I have to choose on a daily basis - sometimes on a minute to minute basis - whether I have a life where nothing happens or a life where something happens.  If I practice what I preach;  I have to be gentle with myself and forgive my failings when I fail - but I also have to push myself to get moving; to do at least one thing every day that I am proud of.  A small thing, a big thing.  Tell a random stranger, maybe someone at the check out counter at the grocery store, that they have beautiful hair or you like their earrings - watch their eyes light up. 

Why bother now?  That's the question that hurts.  Sometimes it can feel like too much to bother when the person we love so much is dead.  The answer I came upon today is, because it will make me feel better and because if Artie still had that dazzling smile he would be flashing it at me.  "You go girl!!"  That's what he would be saying.  "I know it's difficult for you and that makes me doubly proud."  That's what he would be saying.  If I can't do it for me today, maybe I can still do it for him.

So...make something happen!   Make your something happen.  Your something is important.  I know it is because if you weren't important you wouldn't still be here.  Oh dear, that means I better shut off the computer and make something happen myself.  Wish me luck.  xo

Sunday, February 26, 2012

Grief: Wanted: Dead or Alive

I read the title and thought, "Who am I talking about?"  I meant it to be about me but I also want my husband to be my husband - dead or alive.

Me.  I woke up this morning feeling that when Artie died I died.  I'm like a car with a motor that you think will never start so you need to push and push and push and then it starts.  Once I got in gear, there I went doing a lot of things I have been avoiding for days. 

Like a hamster on a creaky wheel that hops off and runs someplace interesting full of green grass and other happy hamsters only to wake up back on the wheel.

Ah well.

This is what Aretha Franklin said about Whitney Houston. We don't need to wonder where she is.  She is one step higher.  She has completed her soul journey and is in the land of the living.  We are in the land of the dying.  What an interesting idea.  We who think of our selves as living are in an earthbound world where death happens every day.  If you believe in life after death - that is where living really happens.  I don't know.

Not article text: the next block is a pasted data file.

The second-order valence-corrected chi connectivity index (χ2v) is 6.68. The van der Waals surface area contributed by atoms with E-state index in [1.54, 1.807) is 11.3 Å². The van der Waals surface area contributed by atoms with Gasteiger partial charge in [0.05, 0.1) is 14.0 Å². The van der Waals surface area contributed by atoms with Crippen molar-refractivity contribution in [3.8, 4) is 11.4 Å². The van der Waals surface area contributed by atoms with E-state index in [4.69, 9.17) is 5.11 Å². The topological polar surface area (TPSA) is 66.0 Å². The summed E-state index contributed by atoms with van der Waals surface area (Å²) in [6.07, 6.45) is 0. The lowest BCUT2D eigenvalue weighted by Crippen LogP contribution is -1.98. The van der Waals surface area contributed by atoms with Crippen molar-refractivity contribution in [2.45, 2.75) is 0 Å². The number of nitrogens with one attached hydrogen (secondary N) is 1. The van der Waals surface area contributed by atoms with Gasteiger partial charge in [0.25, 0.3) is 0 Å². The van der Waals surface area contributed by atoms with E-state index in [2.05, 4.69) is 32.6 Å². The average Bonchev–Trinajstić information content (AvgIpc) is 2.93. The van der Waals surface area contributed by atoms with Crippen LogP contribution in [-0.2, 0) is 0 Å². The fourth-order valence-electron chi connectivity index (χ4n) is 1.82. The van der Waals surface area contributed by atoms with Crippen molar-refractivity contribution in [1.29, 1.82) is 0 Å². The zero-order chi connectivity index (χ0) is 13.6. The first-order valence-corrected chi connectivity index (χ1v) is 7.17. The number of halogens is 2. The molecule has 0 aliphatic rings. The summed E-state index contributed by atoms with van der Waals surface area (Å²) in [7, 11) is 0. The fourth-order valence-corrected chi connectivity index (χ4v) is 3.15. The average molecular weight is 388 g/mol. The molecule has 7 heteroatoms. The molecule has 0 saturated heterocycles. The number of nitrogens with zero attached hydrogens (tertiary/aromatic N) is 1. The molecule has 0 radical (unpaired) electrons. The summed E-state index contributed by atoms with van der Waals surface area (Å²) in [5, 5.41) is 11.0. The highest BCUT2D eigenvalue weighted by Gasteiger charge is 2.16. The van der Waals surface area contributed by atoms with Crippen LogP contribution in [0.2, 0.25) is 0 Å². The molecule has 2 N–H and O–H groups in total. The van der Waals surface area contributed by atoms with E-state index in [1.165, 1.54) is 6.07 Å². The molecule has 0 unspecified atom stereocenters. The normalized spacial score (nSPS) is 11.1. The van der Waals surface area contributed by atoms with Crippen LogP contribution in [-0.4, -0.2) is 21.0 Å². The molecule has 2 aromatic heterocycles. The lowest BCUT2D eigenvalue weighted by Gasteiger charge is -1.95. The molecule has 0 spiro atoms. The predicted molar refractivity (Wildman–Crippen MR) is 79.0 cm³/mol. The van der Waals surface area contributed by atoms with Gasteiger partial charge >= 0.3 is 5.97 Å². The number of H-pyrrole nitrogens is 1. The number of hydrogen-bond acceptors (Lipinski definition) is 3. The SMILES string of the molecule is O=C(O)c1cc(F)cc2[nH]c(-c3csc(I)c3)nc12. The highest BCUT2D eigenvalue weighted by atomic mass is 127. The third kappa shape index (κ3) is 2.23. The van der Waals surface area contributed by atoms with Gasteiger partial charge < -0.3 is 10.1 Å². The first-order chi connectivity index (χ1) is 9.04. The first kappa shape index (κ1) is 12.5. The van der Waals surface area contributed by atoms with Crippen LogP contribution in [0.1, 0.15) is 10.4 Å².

I can't remember if I have written about this before - so forgive me if my old brain is having a relapse - but the most important thing she said is "Remember the hits and forgive the misses."  For ourselves and those we love who are no longer with us - why are we spending so much time thinking of the misses?  I would be so much happier if I thought about what I've done right, what Artie and I did right, what all my friends do right. I do seem to have stopped yelling at random strangers on the street (a NYC kind of freedom because no one pays any attention to you,)   If I ask, "What have I done today that I like?" - won't I feel better at the end of the day?  That's what I have tried to do.  At least one thing every day that I can be proud of.  Even if it is something small. 

There is someone on Facebook who thinks she has a solution for all grieving people.  I don't.  I think there are many teachers and friends.  I think there are many paths.  The image that came to my mind was if life is a garden then I collect seeds from all over the place to plant in my garden.  No one else can do it for me.  They can help, but ultimately I have to plant the seeds and then tend them.  When the flowers and herbs and succulents grow I have to give myself the will to admire and enjoy their beauty instead of pulling them out by their roots and throw them on the ground because I am angry Artie isn't here to share them with me.  Anyway, who am I to know if he is here sharing things with me or not.  I don't have that knowledge.  I have the feeling but not the knowledge.

I'm going on a short overnight trip to see a friend.  She is very loving and spiritual and has a great sense of humor.  The seeds she gives me to plant grow into rather large trees.  The kind of trees that can stand up to any kind of storm.  Laughing is good.  Crying is good too.  I don't know if this is the land of the living or of the dying.  It is the land of let's do the best we can to make our dead proud of us.